Workshops form the core of the 12-day program and encourage participants to share and discuss their work and the craft of writing as a profession. Each participant also meets individually with a faculty member to discuss the participant’s manuscript. Scheduled events, meals, and receptions offer ample opportunity for conversation about the craft and life of writing.

Application and Admission
The conference accepts online applications January 15–April 20. Applicants are selected primarily on the strength of the original work submitted, and on the screening committee’s judgment that the applicant is likely to benefit from the conference.
For more information or to apply, please visit, or call 931.598.1654. The conference schedule will be posted online in July. Readings and lectures are held in the Bairnwick Women’s Center and are open to the public.

June 1–19, 2015
The Advanced Degrees Program offers two post-ordination graduate degree programs over the summer. The Doctor of Ministry (D.Min.) program stresses developing competence in the practice of ministry, and requires four summers of study and a project. In addition to the regular D.Min., there are now two specialist tracks offered within this degree: the D.Min. in Liturgy and the D.Min. in Preaching. The Masters of Sacred Theology (S.T.M.) is an academic research program that also requires four summers of study and a thesis. In addition to the regular S.T.M., the Masters of Sacred Theology in Anglican Studies (S.T.M./A.S.) track provides the opportunity to acquire fuller mastery in that field and is suitable for those previously ordained in another denomination who plan to be ordained in the Episcopal Church. Courses for the S.T.M. can also be taken during the school year.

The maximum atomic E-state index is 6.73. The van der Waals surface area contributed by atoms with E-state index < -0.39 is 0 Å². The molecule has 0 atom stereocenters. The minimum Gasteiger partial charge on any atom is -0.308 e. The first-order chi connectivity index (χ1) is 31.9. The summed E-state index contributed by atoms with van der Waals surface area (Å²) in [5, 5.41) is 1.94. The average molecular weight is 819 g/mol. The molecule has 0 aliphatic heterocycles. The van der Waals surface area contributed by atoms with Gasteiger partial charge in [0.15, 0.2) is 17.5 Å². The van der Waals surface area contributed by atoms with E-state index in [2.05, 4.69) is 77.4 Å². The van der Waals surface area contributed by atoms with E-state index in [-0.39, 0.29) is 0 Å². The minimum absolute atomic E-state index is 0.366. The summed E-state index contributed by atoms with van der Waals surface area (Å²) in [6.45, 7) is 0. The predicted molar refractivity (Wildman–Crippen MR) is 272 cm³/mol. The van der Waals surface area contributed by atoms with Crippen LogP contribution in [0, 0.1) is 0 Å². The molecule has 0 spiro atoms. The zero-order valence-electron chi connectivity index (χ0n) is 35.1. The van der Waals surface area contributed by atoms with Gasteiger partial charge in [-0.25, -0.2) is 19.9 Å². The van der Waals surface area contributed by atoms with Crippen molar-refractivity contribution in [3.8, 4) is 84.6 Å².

Generous financial aid is available to advanced degree (summer term) students for tuition. The School of Theology also welcomes special students, who are not necessarily seeking a degree, to participate in the summer session.

The faculty is made up of members of The School of Theology and faculty members from other theological schools (recently from Oxford, Harvard, Duke, and Emory). Consequently, the summer program has a more ecumenical flavor than the regular term and provides an educational opportunity in an atmosphere of diversity and scholarly depth. A more detailed description of the program may be found on our website.

June 7–July 17, 2015
The School of Letters is a summer program in Literature and Creative Writing, offering the M.A. and the M.F.A. degree and designed to provide a graduate program of the best quality to students who have only summers to devote to study. Students must apply for admission. The faculty consists of Sewanee professors, from English and allied departments, and distinguished professors from other campuses. Taking a typical load of two courses per summer, students can complete either degree in five years. M.F.A. students must complete eight courses, half of them writing workshops, earning a grade of “B” or better, and then write a thesis to earn a final two course credits. M.A. students must also complete at least eight courses, including at least two in English literature, at least two in American literature, and at least one in non-English literature in translation. These students may earn their final two credits either by writing a thesis or by taking additional courses. The program runs for six weeks each summer, from early June through mid-July. The website provides more information.